Many of our air traffic controllers are relying on 50 year-old radar installations and antiquated equipment to safely guide passengers through our increasingly crowded skies.
We imagine President Donald Trump whistled something similar this week, when he officially announced that his administration would strip the Golden State of the 50-year-old waiver allowing it to set its own auto emission rules.
Under Trump’s plan, the Environmental Protection Agency will revoke the so-called waiver underpinning the state’s ability to set tailpipe greenhouse-gas emissions standards that are more stringent, as well as the state’s electric vehicle sales mandate.
That’s why the Obama administration decided in 2012 to (slowly) strengthen regulations governing vehicles’ tailpipe emissions and fuel economy standards, requiring each automaker’s fleet to average 54.5 miles per gallon by 2025 and boosting the penalty for missing that target.
Two years ago, the National Association of City Transportation Officials, representing 81 North American cities, published its first planning guide to self-driving vehicles , highlighting the possibilities.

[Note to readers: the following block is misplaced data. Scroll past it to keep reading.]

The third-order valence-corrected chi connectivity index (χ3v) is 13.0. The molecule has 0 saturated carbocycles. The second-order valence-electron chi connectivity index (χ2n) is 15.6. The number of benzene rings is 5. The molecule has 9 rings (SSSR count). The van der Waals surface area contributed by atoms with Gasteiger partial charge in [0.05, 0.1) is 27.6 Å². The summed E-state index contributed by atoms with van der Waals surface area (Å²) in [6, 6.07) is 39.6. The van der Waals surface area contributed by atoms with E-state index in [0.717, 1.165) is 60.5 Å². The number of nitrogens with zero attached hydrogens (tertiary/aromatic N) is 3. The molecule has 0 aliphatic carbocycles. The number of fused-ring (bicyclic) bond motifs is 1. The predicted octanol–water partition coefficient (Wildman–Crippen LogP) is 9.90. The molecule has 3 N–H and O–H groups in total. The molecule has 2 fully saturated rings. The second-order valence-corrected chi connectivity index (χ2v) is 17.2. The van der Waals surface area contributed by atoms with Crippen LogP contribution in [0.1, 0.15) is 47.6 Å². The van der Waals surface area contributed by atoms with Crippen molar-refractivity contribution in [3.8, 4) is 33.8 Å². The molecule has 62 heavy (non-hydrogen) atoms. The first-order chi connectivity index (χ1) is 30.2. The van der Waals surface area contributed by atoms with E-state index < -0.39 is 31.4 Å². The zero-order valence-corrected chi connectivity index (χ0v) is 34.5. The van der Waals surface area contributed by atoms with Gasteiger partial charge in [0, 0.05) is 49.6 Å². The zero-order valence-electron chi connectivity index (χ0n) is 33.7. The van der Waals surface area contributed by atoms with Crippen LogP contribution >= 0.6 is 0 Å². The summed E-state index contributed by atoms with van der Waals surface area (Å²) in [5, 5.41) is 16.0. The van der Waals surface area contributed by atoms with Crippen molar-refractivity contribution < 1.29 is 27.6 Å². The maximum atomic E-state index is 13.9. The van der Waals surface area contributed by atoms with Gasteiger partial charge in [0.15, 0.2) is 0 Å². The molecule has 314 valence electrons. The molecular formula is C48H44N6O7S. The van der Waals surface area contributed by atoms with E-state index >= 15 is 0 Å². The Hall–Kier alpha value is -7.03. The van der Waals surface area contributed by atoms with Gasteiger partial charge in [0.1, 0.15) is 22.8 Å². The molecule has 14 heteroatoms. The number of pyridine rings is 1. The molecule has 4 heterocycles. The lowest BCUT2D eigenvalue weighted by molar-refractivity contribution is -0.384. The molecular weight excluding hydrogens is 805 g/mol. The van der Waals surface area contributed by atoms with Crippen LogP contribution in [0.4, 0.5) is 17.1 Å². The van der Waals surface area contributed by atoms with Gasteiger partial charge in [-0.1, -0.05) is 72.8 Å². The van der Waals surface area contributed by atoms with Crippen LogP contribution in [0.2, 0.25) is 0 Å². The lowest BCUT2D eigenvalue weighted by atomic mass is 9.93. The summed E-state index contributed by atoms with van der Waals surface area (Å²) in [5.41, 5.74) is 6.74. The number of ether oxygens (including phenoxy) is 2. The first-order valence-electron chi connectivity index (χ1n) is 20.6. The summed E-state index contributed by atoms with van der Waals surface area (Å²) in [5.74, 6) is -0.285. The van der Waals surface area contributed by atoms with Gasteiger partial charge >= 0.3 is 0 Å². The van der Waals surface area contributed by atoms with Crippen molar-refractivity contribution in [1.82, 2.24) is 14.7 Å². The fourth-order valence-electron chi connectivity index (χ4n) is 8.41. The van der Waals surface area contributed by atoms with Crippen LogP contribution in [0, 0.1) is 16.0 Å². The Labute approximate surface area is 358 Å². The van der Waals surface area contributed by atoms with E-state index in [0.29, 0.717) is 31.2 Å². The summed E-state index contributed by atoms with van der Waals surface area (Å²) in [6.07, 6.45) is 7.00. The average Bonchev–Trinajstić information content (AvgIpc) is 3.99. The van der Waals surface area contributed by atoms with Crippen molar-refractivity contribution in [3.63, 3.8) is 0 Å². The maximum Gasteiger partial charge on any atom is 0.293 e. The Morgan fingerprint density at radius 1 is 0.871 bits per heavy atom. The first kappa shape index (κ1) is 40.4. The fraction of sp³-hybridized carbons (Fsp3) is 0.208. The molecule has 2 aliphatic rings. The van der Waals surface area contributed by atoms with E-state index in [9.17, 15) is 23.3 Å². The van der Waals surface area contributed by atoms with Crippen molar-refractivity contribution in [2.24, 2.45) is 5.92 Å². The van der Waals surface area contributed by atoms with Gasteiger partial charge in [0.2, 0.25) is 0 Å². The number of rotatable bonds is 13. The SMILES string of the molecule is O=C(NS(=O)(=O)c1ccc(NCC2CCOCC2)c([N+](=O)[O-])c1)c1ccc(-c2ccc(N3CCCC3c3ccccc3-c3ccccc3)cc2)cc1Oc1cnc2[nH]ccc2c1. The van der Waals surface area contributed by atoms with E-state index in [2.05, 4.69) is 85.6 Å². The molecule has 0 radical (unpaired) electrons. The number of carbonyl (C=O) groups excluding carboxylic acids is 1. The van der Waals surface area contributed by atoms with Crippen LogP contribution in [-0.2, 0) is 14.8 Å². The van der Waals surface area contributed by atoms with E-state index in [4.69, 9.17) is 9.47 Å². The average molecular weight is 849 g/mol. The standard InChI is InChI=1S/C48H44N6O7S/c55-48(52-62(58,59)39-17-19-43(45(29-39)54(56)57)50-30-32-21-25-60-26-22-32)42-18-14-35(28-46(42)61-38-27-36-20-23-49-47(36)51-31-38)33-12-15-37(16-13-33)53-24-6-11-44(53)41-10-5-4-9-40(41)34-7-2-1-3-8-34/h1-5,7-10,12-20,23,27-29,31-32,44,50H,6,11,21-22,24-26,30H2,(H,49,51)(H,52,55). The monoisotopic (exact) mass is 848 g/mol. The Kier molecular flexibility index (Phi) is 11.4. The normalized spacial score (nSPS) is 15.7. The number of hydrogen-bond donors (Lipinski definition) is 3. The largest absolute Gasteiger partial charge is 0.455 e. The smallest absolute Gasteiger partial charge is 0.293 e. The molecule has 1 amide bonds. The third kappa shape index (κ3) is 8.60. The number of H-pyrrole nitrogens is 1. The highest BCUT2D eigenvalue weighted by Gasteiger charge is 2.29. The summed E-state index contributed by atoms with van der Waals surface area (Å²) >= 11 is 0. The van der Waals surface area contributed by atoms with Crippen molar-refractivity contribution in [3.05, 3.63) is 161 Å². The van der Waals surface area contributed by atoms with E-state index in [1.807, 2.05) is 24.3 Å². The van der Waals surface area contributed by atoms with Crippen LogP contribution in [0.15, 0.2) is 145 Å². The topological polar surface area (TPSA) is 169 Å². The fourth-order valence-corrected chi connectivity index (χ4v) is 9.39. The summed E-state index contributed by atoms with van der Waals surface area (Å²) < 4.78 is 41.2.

The would-be rules don’t change how long drivers can stay on the road—still limited to 14 hours on duty, with at most 11 actually driving, followed by at least 10 hours off.One new rule would change that to a 30-minute break after eight hours of behind-the-wheel driving.
If a leading candidate for mayor gets his way, residents of Salt Lake City may soon be able to drop their transit cards from their wallets, purses, and pockets, Former state senator Jim Dabakis wants to eliminate fares on the six-county Utah Transit Authority network of buses and light rail.
Speaking of electrics, we watched Ford’s prototype battery-powered Ford F-150 haul a train, saw Cruise delay its plans to launch a robo-taxi service in San Francisco, and inspected financials from Tesla showing that while deliveries are up, so are losses.
Aarian Marshall covers autonomous vehicles, transportation policy, and urban planning for WIRED.The Trump administration questions the science around climate change, and wants to ditch the Obama-era rules.
Clearly, planners’ toolboxes need expanding so decisions normally made solely on the basis of housing, jobs, and transportation might now be informed by a more complete picture of the impacts of different patterns of growth on communities as a whole, including their more natural areas.